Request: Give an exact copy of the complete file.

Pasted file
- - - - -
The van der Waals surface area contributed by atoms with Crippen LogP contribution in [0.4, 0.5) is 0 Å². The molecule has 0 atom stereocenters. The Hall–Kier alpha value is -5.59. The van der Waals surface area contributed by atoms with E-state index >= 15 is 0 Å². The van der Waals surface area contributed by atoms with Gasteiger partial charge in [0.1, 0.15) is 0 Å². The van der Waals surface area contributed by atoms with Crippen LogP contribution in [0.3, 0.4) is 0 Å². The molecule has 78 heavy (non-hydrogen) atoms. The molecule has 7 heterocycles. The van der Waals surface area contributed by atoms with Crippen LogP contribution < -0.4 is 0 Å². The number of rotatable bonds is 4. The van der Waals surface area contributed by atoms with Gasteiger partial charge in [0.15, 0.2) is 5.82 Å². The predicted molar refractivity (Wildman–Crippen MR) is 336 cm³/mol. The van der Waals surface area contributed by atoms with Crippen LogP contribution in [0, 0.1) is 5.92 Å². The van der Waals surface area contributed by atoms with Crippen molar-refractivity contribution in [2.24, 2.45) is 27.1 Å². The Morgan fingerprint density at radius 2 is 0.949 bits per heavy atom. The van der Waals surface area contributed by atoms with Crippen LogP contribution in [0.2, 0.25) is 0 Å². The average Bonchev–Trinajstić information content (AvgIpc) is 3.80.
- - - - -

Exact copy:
The van der Waals surface area contributed by atoms with Crippen LogP contribution in [0.4, 0.5) is 0 Å². The molecule has 0 atom stereocenters. The Hall–Kier alpha value is -5.59. The van der Waals surface area contributed by atoms with E-state index >= 15 is 0 Å². The van der Waals surface area contributed by atoms with Gasteiger partial charge in [0.1, 0.15) is 0 Å². The van der Waals surface area contributed by atoms with Crippen LogP contribution in [0.3, 0.4) is 0 Å². The molecule has 78 heavy (non-hydrogen) atoms. The molecule has 7 heterocycles. The van der Waals surface area contributed by atoms with Crippen LogP contribution < -0.4 is 0 Å². The number of rotatable bonds is 4. The van der Waals surface area contributed by atoms with Gasteiger partial charge in [0.15, 0.2) is 5.82 Å². The predicted molar refractivity (Wildman–Crippen MR) is 336 cm³/mol. The van der Waals surface area contributed by atoms with Crippen LogP contribution in [0, 0.1) is 5.92 Å². The van der Waals surface area contributed by atoms with Crippen molar-refractivity contribution in [2.24, 2.45) is 27.1 Å². The Morgan fingerprint density at radius 2 is 0.949 bits per heavy atom. The van der Waals surface area contributed by atoms with Crippen LogP contribution in [0.2, 0.25) is 0 Å². The average Bonchev–Trinajstić information content (AvgIpc) is 3.80.